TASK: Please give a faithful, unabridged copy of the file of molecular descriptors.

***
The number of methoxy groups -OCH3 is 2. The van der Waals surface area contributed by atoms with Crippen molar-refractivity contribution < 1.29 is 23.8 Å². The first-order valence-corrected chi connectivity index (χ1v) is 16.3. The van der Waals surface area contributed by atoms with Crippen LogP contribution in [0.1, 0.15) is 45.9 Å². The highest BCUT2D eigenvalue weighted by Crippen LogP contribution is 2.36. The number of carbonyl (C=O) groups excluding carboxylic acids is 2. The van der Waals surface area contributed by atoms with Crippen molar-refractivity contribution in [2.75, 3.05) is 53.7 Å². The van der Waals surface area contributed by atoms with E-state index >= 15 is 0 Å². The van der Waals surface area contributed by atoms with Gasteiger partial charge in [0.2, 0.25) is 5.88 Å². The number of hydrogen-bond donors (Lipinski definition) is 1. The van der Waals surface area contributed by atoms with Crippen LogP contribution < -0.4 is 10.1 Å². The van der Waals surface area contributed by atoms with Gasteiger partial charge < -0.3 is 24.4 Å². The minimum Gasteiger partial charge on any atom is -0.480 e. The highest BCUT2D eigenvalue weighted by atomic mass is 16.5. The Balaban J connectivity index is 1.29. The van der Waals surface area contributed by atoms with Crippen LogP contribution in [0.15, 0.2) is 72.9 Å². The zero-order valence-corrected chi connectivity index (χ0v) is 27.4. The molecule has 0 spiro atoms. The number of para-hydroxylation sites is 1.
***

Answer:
The number of methoxy groups -OCH3 is 2. The van der Waals surface area contributed by atoms with Crippen molar-refractivity contribution < 1.29 is 23.8 Å². The first-order valence-corrected chi connectivity index (χ1v) is 16.3. The van der Waals surface area contributed by atoms with Crippen LogP contribution in [0.1, 0.15) is 45.9 Å². The highest BCUT2D eigenvalue weighted by Crippen LogP contribution is 2.36. The number of carbonyl (C=O) groups excluding carboxylic acids is 2. The van der Waals surface area contributed by atoms with Crippen molar-refractivity contribution in [2.75, 3.05) is 53.7 Å². The van der Waals surface area contributed by atoms with E-state index >= 15 is 0 Å². The van der Waals surface area contributed by atoms with Gasteiger partial charge in [0.2, 0.25) is 5.88 Å². The number of hydrogen-bond donors (Lipinski definition) is 1. The van der Waals surface area contributed by atoms with Crippen LogP contribution < -0.4 is 10.1 Å². The van der Waals surface area contributed by atoms with Gasteiger partial charge < -0.3 is 24.4 Å². The minimum Gasteiger partial charge on any atom is -0.480 e. The highest BCUT2D eigenvalue weighted by atomic mass is 16.5. The Balaban J connectivity index is 1.29. The van der Waals surface area contributed by atoms with Crippen LogP contribution in [0.15, 0.2) is 72.9 Å². The zero-order valence-corrected chi connectivity index (χ0v) is 27.4. The molecule has 0 spiro atoms. The number of para-hydroxylation sites is 1.